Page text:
“We all felt that there were, not three, but four of us,” said Sir Ernest Shackleton. He was speaking at a banquet given in London in his honor, describing the thrilling adventures of the Rescue Expedition. After the sinking of the Endurance, they made their way in an open boat – a twenty-two foot whaler – over eight hundred miles of storm-swept sea, and then crawled and clambered over the steep peaks and slippery glaciers of South Georgia – the gate of the Antarctic – in order that they might rescue their twenty-two comrades marooned on Elephant Island. As Sir Ernest told his story, the listeners held their breath. That lonely voyage on a polar sea and that intrepid climb over uncharted ranges was the wildest adventure of the speaker’s life. Mr. Edward Marston, the well-known artist, accompanied Shackleton to the South and was one of the men who owed their lives to that astounding journey. Mr. Marston declares that his leader’s voyage in the open boat is one of the most magnificent feats of courage ever performed, while his climb across the frozen heights of South Georgia, never before accomplished by man, was one of splendid, almost incredible endurance. “His repeated attempts to reach and rescue us,” Mr. Marston adds, “and his ultimate success in the face of apparently insuperable difficulties, proved the indomitable perseverance of his mind.” At that London banquet Shackleton said nothing of these historic heroisms of his; but he said something no less notable. “You could have heard a pin drop,” says one who was present, “when Sir Ernest spoke of his consciousness of a Divine Companion in his journeyings.” Happily, the explorer afterwards wrote a book and, in the stirring pages of South, he has left the story on imperishable record. “When,” he says, “I look back upon those days, with all their anxiety and peril, I cannot doubt that our party was divinely guided, both over the snowfields and across the storm swept sea. I know that, during that long and tormenting march of thirty-six hours over the unnamed mountains and glaciers of South Georgia, it very often seemed to me that we were not three, but four! I said nothing to my companions about this but, afterwards, Worsley said to me, “Boss, I had a curious feeling on the march that there was Another Person with us.” Crean confessed to the same idea. One feels the inadequacy of human words, the inability of mortal speech to tell of things intangible, but a record of our journeys would be incomplete without a reference to a subject very near to our hearts.”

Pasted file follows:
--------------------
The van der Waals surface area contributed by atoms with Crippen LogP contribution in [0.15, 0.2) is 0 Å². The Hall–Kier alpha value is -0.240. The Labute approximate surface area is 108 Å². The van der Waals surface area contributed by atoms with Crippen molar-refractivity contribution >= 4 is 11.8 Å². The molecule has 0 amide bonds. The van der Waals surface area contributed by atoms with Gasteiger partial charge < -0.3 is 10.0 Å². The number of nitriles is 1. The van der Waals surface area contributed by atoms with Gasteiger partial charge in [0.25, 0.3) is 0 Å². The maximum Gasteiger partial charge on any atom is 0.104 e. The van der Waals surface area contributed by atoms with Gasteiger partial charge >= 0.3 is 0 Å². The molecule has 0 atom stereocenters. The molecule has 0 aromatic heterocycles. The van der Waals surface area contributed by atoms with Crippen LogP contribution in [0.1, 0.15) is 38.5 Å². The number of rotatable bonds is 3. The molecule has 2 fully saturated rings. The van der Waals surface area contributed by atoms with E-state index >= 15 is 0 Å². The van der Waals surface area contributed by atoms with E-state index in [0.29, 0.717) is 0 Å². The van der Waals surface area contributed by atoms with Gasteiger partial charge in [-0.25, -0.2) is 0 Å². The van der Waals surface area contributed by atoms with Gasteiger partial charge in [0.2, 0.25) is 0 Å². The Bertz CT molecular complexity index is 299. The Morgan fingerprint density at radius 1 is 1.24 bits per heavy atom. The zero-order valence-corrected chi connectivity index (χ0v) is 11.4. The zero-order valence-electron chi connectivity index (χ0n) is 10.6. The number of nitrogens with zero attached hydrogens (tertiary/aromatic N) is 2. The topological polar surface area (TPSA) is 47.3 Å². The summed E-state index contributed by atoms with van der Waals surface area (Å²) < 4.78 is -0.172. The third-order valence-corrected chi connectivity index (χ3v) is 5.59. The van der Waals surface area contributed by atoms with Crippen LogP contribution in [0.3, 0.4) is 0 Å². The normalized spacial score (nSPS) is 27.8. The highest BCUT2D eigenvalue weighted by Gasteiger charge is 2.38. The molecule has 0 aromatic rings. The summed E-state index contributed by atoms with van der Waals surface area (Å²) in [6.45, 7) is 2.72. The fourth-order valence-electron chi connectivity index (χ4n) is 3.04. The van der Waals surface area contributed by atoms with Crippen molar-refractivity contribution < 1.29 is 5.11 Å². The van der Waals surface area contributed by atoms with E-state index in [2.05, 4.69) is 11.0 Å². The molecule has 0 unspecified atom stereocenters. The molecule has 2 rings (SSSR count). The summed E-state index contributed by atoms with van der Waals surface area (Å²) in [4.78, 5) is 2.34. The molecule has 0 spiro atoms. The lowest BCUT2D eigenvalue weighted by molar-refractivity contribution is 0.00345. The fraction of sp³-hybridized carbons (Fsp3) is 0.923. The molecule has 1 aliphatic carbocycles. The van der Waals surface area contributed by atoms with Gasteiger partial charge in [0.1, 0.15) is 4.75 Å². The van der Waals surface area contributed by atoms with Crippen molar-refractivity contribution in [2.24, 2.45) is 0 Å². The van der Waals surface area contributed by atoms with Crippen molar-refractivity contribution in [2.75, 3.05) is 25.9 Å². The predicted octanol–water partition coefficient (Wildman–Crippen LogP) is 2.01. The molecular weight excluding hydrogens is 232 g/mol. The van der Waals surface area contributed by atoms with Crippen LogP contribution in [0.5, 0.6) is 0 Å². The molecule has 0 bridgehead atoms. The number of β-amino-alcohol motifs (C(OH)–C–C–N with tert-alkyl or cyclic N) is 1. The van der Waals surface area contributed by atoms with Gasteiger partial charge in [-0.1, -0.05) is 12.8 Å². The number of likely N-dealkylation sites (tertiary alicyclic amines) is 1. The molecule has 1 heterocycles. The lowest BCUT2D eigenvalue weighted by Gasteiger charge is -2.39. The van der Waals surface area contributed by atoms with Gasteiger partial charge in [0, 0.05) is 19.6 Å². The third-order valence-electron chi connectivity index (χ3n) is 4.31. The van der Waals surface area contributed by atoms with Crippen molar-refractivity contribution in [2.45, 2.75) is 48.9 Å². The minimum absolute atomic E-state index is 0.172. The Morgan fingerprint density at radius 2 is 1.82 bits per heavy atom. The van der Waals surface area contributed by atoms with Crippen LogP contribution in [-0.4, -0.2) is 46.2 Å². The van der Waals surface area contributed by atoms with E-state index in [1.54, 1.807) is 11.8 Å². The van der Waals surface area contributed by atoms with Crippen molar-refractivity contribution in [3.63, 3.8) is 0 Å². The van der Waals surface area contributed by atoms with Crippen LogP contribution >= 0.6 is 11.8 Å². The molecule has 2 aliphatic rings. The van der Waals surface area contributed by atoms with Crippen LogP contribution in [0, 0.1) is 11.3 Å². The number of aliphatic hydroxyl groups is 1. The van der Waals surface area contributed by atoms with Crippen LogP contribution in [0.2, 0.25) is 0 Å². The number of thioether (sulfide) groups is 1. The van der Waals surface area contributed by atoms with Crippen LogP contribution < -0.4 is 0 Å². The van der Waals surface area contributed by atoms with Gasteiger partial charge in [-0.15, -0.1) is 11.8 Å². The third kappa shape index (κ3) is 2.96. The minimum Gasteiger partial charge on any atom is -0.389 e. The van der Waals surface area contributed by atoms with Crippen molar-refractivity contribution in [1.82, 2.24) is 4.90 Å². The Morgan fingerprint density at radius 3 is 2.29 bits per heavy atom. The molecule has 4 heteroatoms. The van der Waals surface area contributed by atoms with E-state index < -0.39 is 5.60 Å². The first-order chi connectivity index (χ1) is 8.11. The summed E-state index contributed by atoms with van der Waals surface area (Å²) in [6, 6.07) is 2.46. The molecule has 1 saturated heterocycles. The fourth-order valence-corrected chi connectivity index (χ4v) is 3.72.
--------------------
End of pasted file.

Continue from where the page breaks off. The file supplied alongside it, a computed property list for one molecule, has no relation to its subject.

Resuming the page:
Shadrach, Meshach, Abednego and – Another!